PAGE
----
Dance Magazine awards go to Williams, Marks and Holmes, and Bessy; Cortez gets citation.
The Dance Magazine Award honors significant contributions to dance. Dance Magazine editors and correspondents from around the world submit nominations, with a panel of senior editors selecting the awardees. This year's recipients were chosen by a panel chaired by senior editor Clive Barnes and including Philp, Doris Hering, Marilyn Hunt, Robert Greskovic, Hilary Ostlere, and Tobi Tobias.
Claude Bessy is the director of the Paris Opera Ballet School.
Only a few years after she joined POB, Bessy drew the attention of some of the century's leading choreographers. In 1947 George Balanchine noticed her beauty, grace, and suppleness and gave her solos in Le Palais de cristal (Symphony in C) and Serenade. Serge Lifar displayed her brilliance in Les Mirages in 1954 and in Chemin de lumiere in 1957. She created the role of Venus in John Cranko's La belle Helene and introduced jazz to the Opera in 1960 when she danced in Gene Kelly's Pas de Dieux to the music of George Gershwin.
In 1958 Bessy became the first ballerina from POB to be invited to dance with American Ballet Theatre. She also performed with the Bolshoi and other major companies in Europe and Latin America. In 1967 she was in a serious car accident that might have ended her career, but within a few months she returned to the stage in Daphnis and Chloe, triumphing over injuries that would have felled most performers. Three years later, she became the company's ballet mistress. In one of her last appearances before retiring from the stage in 1975, she designed a program for Maurice Bejart at the Palais des Sports and took the lead in his Bolero.
Bessy has also been involved in theater and film, appearing with Kelly in Invitation to the Dance as well as in many television productions. A gifted choreographer, she created Studio 60, Les Fourmis, and Play-Bach and several other ballets for the school. Under her tutelage, the pupils of the school have won medals and prizes in Moscow and Varna and in Japan. She is an officer of the Legion of Honor and author of two books, Danseuse Etoile and La Danse et l'enfant.
BRUCE MARKS AND
When Bruce Marks was hired to head the financially troubled Boston Ballet in 1985, no one imagined that it would become, under his direction, one of the top companies in the United States. It owed $1.5 million, drew bad press, and was housed in a crumbling garage. To fulfill his mandate to increase the prestige of the company, Marks decided that the only way to succeed would be to acquire the best ballets and best dancers available. Within a year, BB was in the black and on its way to greater profitability. One of Marks's greatest coups was getting Fernando Bujones involved with the company. Having the superstar as a regular guest artist demonstrated to other major dancers that Boston was a good place to perform, and big names meant bigger audiences. How did he do it? "One task at a time," Marks responds.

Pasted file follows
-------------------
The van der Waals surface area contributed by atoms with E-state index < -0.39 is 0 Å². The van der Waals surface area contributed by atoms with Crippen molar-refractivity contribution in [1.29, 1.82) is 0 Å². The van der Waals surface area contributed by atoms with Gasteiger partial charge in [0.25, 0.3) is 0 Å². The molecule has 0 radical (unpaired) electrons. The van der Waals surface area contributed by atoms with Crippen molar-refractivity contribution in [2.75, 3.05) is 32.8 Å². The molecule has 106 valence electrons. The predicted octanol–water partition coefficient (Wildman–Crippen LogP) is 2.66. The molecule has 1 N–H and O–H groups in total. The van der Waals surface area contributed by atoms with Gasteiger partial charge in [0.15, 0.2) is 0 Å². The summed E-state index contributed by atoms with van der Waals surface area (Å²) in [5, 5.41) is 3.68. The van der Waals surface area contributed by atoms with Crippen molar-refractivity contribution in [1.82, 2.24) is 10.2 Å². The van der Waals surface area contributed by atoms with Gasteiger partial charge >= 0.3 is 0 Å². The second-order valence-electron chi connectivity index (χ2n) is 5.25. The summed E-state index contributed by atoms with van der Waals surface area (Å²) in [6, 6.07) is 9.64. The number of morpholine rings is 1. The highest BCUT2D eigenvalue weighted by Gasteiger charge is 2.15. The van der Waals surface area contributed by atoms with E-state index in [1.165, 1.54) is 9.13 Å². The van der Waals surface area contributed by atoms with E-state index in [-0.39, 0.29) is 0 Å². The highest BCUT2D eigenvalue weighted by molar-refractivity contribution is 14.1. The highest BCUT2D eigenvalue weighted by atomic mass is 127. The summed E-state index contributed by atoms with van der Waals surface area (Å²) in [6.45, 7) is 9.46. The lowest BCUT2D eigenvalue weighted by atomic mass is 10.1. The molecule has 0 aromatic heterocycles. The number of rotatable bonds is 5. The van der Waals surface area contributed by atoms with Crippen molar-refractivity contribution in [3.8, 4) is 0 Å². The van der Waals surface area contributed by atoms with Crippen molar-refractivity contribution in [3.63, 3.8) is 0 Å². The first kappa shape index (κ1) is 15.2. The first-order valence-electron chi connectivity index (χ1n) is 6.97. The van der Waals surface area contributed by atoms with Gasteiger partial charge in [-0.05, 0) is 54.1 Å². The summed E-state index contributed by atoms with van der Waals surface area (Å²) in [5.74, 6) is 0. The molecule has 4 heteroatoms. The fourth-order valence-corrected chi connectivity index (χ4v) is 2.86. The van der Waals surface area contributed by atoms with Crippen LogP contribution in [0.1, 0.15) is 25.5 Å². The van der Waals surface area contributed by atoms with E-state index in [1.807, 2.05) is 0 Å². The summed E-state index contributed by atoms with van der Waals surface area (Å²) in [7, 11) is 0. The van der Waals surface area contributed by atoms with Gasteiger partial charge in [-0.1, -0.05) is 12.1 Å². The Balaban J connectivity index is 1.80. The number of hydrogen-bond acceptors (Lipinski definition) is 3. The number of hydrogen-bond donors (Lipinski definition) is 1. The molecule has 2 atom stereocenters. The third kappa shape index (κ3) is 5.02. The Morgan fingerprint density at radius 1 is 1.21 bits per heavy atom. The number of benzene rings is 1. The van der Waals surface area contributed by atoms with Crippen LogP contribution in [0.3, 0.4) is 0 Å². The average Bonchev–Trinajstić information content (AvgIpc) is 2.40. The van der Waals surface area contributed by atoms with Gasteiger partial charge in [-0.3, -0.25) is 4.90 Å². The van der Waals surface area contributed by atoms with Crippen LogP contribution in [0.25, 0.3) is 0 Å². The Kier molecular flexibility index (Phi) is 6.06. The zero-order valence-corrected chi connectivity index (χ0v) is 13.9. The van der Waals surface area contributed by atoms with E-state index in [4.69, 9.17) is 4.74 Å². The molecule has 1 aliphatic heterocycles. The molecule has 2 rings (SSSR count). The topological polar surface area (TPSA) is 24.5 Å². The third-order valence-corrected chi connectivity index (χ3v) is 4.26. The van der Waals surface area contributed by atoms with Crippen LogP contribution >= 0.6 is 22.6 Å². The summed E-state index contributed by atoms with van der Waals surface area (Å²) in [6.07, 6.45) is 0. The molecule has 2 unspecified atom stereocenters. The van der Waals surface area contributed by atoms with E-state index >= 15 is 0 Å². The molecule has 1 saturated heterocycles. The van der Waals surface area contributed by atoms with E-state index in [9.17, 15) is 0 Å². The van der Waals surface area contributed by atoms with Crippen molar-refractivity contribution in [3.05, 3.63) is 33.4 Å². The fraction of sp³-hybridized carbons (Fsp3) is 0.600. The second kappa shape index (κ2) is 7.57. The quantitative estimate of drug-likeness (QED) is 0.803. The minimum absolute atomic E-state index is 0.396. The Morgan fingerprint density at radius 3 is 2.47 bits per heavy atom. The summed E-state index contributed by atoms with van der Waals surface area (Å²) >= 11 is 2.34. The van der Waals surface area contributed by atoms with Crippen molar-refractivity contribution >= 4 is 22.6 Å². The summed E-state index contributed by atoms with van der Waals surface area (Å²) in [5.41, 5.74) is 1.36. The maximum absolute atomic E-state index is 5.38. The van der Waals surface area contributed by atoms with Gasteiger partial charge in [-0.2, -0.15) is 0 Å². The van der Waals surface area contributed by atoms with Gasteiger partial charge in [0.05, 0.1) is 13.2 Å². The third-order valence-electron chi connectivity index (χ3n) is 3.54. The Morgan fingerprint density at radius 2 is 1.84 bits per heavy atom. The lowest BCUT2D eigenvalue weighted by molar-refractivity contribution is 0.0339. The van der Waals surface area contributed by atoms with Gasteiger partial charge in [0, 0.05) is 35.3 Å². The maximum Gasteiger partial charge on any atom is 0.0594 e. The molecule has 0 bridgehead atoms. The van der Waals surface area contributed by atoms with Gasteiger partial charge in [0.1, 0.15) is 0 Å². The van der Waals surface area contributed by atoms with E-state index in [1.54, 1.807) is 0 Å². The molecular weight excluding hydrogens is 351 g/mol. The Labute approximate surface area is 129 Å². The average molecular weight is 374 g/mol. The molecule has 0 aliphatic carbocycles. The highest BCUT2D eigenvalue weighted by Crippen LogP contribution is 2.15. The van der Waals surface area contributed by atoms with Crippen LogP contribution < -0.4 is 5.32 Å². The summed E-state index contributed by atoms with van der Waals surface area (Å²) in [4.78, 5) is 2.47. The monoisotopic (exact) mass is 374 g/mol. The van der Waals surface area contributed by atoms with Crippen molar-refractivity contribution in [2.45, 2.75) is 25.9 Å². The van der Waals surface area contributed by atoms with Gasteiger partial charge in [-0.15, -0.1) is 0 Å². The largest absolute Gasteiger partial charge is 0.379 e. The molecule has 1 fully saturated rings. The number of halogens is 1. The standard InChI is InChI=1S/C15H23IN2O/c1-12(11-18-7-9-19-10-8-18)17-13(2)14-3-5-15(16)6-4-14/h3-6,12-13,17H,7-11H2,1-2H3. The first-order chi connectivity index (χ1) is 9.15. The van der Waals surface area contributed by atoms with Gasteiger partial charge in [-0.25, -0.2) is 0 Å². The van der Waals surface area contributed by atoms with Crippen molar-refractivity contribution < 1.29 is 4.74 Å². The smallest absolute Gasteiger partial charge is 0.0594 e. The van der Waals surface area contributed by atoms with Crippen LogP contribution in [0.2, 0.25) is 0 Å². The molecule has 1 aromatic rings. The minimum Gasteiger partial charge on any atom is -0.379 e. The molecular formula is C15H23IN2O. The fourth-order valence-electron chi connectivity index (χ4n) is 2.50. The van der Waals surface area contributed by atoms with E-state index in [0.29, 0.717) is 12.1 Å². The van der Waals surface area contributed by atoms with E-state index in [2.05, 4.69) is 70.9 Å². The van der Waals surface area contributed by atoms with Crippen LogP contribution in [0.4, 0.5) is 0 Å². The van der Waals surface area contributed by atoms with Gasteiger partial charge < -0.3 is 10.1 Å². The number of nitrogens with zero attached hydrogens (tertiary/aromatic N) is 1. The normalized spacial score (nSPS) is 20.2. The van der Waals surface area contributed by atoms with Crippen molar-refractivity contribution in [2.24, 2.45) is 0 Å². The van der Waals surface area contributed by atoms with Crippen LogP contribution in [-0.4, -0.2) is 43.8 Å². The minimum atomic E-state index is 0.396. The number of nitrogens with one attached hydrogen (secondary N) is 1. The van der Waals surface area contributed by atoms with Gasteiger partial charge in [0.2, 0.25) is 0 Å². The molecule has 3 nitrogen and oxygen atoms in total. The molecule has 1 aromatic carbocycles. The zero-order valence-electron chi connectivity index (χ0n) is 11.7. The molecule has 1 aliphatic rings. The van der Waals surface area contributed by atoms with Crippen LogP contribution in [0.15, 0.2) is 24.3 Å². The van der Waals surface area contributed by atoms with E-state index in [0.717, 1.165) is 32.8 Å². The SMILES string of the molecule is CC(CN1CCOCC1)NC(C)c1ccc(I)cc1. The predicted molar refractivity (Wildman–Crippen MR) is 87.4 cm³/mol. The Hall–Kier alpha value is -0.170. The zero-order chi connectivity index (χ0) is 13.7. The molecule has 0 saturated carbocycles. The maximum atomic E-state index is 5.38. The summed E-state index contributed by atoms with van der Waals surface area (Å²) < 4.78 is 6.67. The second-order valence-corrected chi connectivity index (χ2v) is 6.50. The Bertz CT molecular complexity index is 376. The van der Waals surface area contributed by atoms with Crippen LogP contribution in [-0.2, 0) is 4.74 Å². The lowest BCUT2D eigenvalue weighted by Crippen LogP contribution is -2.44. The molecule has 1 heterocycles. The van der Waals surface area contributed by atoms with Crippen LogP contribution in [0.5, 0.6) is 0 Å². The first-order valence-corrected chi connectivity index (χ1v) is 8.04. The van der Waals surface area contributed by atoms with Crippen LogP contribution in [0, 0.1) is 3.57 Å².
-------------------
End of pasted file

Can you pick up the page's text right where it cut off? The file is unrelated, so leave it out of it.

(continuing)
Marks then turned to revitalizing the repertory. In 1986 he commissioned Mark Morris's Mort Subite, in 1988 Monica Levy's Ghosts, and in 1992, he held a monthlong festival of modern dance that included works by Twyla Tharp, Bill T. Jones, and Bebe Miller. He followed that success with a monthlong "American Festival" of contemporary ballet in 1995.
Marks did more than produce an excellent company. He created a way to ensure its future: an affiliate school which now has more than 2,500 students. Additionally, the Boston Ballet Center for Dance Education offers numerous educational and outreach programs. These include Citydance, a tuition-free training program for public school children, and special performances for the visually and hearing-impaired. To house all these new departments, Marks spearheaded a three-year $7.6 million fund-raising effort to build the company a new home. In 1991 a state-of-the-art facility in Boston's South End opened, and since then he's added two new school locations in the suburbs of Newton and Norwell. Although Marks recently announced his retirement, he will still advise on special events. He wants to finish two books: his autobiography and a book of portraits of great dancers he has known -- among others, Ruth St. Denis, Pearl Lang, and Doris Humphrey.